The Vita's not short of unique experiences you can still find elsewhere; the highlights of its back catalogue, games like Spelunky and OlliOlli, can be found on PC and console, even if they feel more at home on Sony's handheld. Games designed around the many quirks of the Vita, though, are in much shorter supply, and Massimo Guarini's forthcoming Murasaki Baby joins a very select group that have actually figured out a use for the handheld's rear touchpad.
It's a very quirky game in and of itself, before you even factor in its odd inputs. The art-style's both curious and gorgeous, with big slabs of rich colour pasted across hand-painted backdrops and dancing, sketchy lines making up hand-drawn characters. There's a light gothic touch, and it's easy to think of Edward Gorey and Tim Burton - the Tim Burton of Edward Scissorhands and Beetlejuice, at least - casting an influence in some significant way.
But what has cast the biggest influence, it seems, is the challenge of parenthood, and Murasaki Baby joins a burgeoning genre that's about taking care of a sometimes wayward and often scared child. Like Pikmin before it, you're both custodian and steward, helping the titular baby through a series of scorched, often nightmarish landscapes and helping guide her through obstacles.
The genius of Murasaki Baby is in its refusal to ever give you complete control, and in its use of the Vita's touch screens to mimic the clumsy shepherding of a child who has her own fears and desires. As the game opens, the baby is a nervous, sometimes disobedient presence - you'll guide her by tugging on her hand and pulling her along, though she'll often be reluctant to follow, offering a sulky resistance.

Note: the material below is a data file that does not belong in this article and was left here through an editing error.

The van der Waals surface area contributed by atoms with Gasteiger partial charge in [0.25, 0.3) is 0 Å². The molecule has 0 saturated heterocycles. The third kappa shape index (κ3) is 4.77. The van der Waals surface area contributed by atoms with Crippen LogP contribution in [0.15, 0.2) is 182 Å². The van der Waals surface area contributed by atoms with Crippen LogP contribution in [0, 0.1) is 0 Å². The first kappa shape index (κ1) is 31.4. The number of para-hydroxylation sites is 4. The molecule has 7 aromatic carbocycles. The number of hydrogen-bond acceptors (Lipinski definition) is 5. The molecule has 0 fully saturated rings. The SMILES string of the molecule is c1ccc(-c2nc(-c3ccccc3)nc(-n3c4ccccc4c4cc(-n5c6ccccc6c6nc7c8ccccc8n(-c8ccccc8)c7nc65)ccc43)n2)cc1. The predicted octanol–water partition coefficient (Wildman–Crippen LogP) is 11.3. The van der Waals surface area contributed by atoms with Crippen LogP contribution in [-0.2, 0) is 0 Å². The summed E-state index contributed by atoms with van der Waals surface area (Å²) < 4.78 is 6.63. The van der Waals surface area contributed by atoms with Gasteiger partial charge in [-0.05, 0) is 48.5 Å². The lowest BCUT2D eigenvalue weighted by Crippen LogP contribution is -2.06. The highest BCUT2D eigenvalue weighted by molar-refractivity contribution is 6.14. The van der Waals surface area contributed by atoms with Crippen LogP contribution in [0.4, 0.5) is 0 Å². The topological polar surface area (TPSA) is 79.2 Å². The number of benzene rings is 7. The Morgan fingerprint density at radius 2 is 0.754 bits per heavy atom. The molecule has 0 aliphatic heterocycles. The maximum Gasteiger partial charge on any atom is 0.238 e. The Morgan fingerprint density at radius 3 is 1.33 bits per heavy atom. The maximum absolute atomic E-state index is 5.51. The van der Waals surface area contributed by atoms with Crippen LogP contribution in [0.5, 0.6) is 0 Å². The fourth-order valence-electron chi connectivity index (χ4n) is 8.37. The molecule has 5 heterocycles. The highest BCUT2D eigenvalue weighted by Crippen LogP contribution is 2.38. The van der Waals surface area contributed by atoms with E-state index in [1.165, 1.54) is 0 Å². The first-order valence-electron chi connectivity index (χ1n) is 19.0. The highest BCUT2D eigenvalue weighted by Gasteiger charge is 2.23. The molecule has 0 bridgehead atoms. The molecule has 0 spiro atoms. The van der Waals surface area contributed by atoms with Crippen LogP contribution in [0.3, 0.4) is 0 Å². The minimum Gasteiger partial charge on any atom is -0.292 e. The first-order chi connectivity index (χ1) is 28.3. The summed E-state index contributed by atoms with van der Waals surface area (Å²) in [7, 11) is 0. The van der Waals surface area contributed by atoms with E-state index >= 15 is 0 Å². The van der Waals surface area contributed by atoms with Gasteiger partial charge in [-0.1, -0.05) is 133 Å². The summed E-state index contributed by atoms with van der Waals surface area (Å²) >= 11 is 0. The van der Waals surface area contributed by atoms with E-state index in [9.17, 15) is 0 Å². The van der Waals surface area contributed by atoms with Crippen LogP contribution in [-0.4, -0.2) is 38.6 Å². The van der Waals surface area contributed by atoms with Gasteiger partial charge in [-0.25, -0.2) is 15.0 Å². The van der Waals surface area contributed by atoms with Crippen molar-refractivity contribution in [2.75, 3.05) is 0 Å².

Throughout the course of the game - which will take around four leisurely hours to see through - the baby will learn, slowly becoming more autonomous and navigating leaps and obstacles by herself. It's a slow process, though, and you can imagine there'll be a small swell of pride once you've taught her to traverse the world on her own. Before that, though, there's an inherent awkwardness to Murasaki Baby.
More often than not it works in the game's favour - sometimes you have to contort your hands in order to interact with the rear touchpad, an action that influences the back-drops of each level, swapping them out and prodding them like they're theatre props, while guiding baby along, and popping enemies out of the heavens. The clumsiness feels thematically apt, the slight unease of a new parent embodied in the way that you play.
Sometimes, though, that awkwardness works against Murasaki Baby. There's something slightly obtuse about the game, in both its controls and its puzzles, that make it mildly frustrating in parts, and it runs the risk of falling foul of its desire to explore the parts of the Vita other developers perhaps wisely ignore. Sony's XDEV is working with Guarini's Ovisonico studio to help smooth out the rough parts, though, so there's every hope they'll be ironed out by the time of release.
Murasaki's Baby is a curio, then, but one with a charm it can claim as its own. It's another game that looks to prove the strength in Sony's handheld lies in its ability to cast its net far and wide, and Ovisonico's game stands out as the kind of experience you'd only ever get on the Vita.